Easy Pattern Making – No Block Required

Easy Pattern Making – No Block Required

When I look at the vast amount of pattern making posts I’ve blogged since 2013, I’m overwhelmed!  So I’ve no idea how you’re all coping out there.  I’m going to make an attempt to curate some of the posts into different categories so you can use them for a little gentle pattern making.  Many of you ask for online training, so this isn’t a bad place to start by working your way through the accumulated knowledge in these posts.  I’ll be Highlighting some of my posts that are particularly friendly for the beginner pattern maker.

Fitting Commercial Patterns

These two posts will help if you’re fitting any commercial patterns.  My advice would be to always make a toile (muslin, calico sample) of any new pattern to check for personal fittings.  If possible have someone else do the fitting for you because there is no way we can properly fit ourselves.  Especially the back of the garment.  It would be an advantage, when doing your own fittings, to get someone to take photos of your garment on your body from every angle.  These photos make great reference as you learn how to deal with your own individual fitting needs in all patterns.

 

Self-Draft – No Block Required

Gil Brandao

Over the past three years, as I’ve searched the internet for interesting ideas to unpack in my #PatternPuzzles, I’ve come across some amazing work.  In particular the work of Gil Brandao a pattern maker from Brazil.  His drafting work and pattern pieces appear so basic you’re sure they’re not going to work.  I’ve only tested two of his designs but both have made up incredibly well.  The Conjunto Pratico below is a perfect example of the brilliance of his work.  The drafting is simple and the bodice very flattering.  And you can easily imagine a full skirt attached to the bodice waist.  I’ve also added a grading post (below) for drafting this design into different sizes.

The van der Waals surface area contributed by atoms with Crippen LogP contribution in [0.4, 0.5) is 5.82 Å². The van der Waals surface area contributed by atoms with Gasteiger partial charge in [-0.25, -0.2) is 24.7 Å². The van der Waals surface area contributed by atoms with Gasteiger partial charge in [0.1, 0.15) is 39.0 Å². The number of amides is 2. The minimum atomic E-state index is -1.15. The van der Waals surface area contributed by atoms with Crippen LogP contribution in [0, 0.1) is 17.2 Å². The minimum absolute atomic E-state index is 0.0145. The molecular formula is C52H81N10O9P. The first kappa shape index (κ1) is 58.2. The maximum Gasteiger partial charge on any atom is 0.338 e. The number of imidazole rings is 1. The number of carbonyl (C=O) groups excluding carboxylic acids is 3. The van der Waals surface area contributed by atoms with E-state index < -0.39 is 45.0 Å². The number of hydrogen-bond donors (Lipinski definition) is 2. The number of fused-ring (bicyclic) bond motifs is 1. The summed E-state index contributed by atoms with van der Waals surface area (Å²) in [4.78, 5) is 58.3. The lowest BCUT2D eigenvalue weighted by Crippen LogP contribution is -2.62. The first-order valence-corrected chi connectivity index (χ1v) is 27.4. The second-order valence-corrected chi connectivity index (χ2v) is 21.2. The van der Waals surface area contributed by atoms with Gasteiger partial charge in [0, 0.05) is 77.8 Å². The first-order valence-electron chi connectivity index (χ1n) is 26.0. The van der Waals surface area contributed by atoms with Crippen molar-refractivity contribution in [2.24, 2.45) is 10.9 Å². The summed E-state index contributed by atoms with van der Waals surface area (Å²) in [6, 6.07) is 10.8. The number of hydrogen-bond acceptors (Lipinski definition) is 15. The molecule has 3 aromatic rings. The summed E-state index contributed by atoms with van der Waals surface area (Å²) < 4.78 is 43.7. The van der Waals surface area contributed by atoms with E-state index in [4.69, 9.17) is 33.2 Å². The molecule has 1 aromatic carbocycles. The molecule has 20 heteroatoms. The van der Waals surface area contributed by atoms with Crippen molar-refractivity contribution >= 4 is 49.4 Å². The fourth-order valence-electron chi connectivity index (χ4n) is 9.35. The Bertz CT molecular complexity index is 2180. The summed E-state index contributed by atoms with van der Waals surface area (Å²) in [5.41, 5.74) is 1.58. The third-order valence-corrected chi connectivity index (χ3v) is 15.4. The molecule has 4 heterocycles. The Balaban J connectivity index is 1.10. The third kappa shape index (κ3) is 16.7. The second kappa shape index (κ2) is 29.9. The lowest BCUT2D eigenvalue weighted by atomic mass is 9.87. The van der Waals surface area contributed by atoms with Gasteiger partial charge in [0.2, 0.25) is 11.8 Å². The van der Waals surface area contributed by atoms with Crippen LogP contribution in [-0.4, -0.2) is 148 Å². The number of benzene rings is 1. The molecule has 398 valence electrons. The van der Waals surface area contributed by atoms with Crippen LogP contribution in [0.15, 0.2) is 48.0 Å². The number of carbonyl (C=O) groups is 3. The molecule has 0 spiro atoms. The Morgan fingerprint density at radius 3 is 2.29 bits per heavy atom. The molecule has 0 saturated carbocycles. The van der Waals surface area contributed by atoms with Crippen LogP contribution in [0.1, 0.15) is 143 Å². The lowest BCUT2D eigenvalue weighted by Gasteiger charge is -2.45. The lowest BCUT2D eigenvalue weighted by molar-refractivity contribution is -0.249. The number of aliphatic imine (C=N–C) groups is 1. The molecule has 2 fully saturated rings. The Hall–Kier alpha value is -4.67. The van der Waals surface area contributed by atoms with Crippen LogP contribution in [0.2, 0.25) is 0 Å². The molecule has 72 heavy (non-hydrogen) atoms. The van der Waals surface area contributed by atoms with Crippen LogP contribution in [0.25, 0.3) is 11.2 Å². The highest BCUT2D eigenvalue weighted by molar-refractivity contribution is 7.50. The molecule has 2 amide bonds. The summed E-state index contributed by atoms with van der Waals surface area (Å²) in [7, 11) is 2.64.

Direct Draft Skirts

Direct Draft Skirts are a category all on there own!  They don’t rely on any conventional block and include the circle skirts and a multi-panel skirt patterns as featured in The Morticia Skirt pattern.  You use your own body measurements to make these simple drafts.  The circle skirt in particular is the best first-ever skirt pattern you could draft.  Go to the post to get the pattern drafting instructions and see some samples.

Squares, Rectangles and Folk Costume

The history of clothing has so much to offer the modern designer.  In particular folk costume shows us how to use every single bit of the cloth in some of the most fabulous ways.  Many of them have the potential to be zero-waste garments and maybe that advantage could give them some status in our sustainable fashion future.  All of the following posts start with either a rectangle, a square or a folk costume pattern.  No Block Required!
I have made a sample of this Drape Back Dress and cut it in a tunic length although not yet posted in detail it’s featured on my Facebook page.

The Folk inspired pattern below has also been cut into a few different size samples (yet to be posted) with some measurement specs and photos on Facebook.  The way the pattern plan works out is that you use the entire width of the cloth and that then determines the size of the garment.  Using full width of 150cm voile and I get an oversized but drapey tunic that covers size 10-18 at least.  When I used the same pattern plan on a 110cm wide patchwork fabric it resulted in a Size 12 top/tunic.  So much better for the smaller sizes.

The last example in this post is the ever popular Japan Skirt that is now a PDF Sewing Pattern.  It starts with a rectangle that is gently modified to make an elegant drape skirt.  I’ve made it twice in a printed cotton (photos in the post) and they’re both fantastic summer skirts.  I’m yet to try it in a wool ponti for winter. 😉
I hope this series of posts makes it easier for everyone to navigate all the pattern making information, here on the blog.  If you have any questions, please don’t hesitate to ask. 🙂
Anita McAdam
enquiries@studiofaro.com
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